This doesn’t have to mean that we immediately run to the other end of the spectrum and go “all in” with the concept, pushing ourselves back 50,000 to 100,000 years, to the point where nudism is presented as an opportunity for free-for-all, rampant, lewd sexual encounters. What I, personally, am proposing here is absolutely nothing of the sort. I believe that many, probably most of the rules we have in place regarding the public/private boundary for sexual behavior are sound. I merely wish to open-up our attitudes about feeling guiltless over our desires to experience sexuality, incorporate the joys of sexuality with the experience of being naked, and enjoy healthy, active sex lives.
Happily so, we have evolved past that point of our chimpanzee relatives, and have more satisfactory ways of being in touch with our sexuality than merely having sex constantly. Our sexuality is much more subtle than that, and it is why most of us feel an instinctual revulsion to uninvited sexual advances, pronounced sexual deviance & invasiveness, and profligate sexual activity in general. Gratuitous sexuality, so far as sophisticated individuals are concerned, does not sit well with us. And that’s what makes nudism so special, to my mind: it is the combination of engaging with our innate desires while simultaneously applying a natural and heartfelt restraint that makes it so enjoyable. The suggestion of sexuality and erotica exists without the need to blatantly advertise it or even fully engage with it. There is a deeper level of feeling to be experienced by keeping certain rules in place; by maintaining decorum and personal space.
Again, thanks for reading, and I do hope to hear from all of you again, especially those that wish to disagree and make counterpoints. Message me privately if you'd like.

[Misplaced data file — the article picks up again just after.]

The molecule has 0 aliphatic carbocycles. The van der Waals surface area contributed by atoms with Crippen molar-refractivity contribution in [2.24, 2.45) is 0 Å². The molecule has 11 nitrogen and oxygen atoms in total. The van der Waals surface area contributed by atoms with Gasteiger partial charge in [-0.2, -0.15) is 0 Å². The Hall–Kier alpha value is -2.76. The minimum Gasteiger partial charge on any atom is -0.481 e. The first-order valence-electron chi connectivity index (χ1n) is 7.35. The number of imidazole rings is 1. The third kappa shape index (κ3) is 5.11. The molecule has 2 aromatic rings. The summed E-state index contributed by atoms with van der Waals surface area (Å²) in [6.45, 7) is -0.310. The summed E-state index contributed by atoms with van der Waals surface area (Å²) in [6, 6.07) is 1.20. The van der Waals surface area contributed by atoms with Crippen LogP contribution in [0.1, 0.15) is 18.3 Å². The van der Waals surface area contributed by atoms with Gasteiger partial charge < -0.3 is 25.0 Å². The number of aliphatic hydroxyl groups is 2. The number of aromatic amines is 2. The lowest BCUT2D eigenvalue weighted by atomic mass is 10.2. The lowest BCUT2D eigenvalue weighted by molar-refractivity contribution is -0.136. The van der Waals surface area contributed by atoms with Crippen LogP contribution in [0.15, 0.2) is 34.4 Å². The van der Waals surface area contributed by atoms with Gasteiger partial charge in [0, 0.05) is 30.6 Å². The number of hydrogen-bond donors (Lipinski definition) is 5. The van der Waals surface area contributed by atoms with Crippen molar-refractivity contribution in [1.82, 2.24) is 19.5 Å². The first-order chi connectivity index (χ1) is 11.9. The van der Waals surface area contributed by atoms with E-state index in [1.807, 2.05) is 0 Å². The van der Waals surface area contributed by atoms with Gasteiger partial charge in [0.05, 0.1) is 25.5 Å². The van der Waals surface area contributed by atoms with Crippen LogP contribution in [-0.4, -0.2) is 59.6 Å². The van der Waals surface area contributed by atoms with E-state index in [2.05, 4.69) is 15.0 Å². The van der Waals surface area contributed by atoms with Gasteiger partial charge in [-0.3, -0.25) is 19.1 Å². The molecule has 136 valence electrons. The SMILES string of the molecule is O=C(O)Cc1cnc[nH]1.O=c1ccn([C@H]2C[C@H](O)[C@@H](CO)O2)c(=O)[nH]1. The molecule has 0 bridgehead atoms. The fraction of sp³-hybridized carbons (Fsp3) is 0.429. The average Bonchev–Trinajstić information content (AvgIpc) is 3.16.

October 29, 2014 in Uncategorized
After spending a delightful weekend at one of my favorite hot springs resorts, I wanted to share a few initial thoughts about my experience, because it so perfectly illustrates a particular attitude that I wish to portray regarding nudism and sexuality. Like many such resorts, this location offers a clothing-optional policy and, indeed, 99% of all guests opt for total nudity most of the time. It is a wonderful facility, in a beautiful setting, with an amazing diversity of visitors. Including, I will particularly point-out, a demographic skewed toward an atypically younger, energetic, and healthy & fitness-oriented crowd. It is a very nearly idyllic place; of all the circumstances under which I’ve enjoyed being naked with larger groups of people, I can’t think of any that match the sheer bliss and pure, positive energy of this particular location. (And—sorry—I am not even going to name the place, for fear that—as usual—some people will take what I have to say about it in the “wrong” way and it will be branded in a negative light by the closed-minds out there that can only see black and white.)
For as long as I’ve been enjoying social nudity (almost 20 years), I’ve always felt a slight “disturbance in the force,” so to speak, when I encounter the very often-repeated refrain that “nudism has nothing to do with sex.” It’s not that I feel the statement is “wrong,” per se. I am, in fact, in lock-step agreement with the traditional nudist objective of doing whatever it takes to keep overt sexualization completely out of the picture. I absolutely don’t want nudism to become or to be perceived as nothing more than an avenue for obsessive sex-seeking, or an open door for invasive and grotesquely lewd behavior. That sort of inflated emphasis on sexual activity is not natural and does not serve the broader purpose of enjoying nudity as a means to promote freedom, acceptance, confidence, and liberation.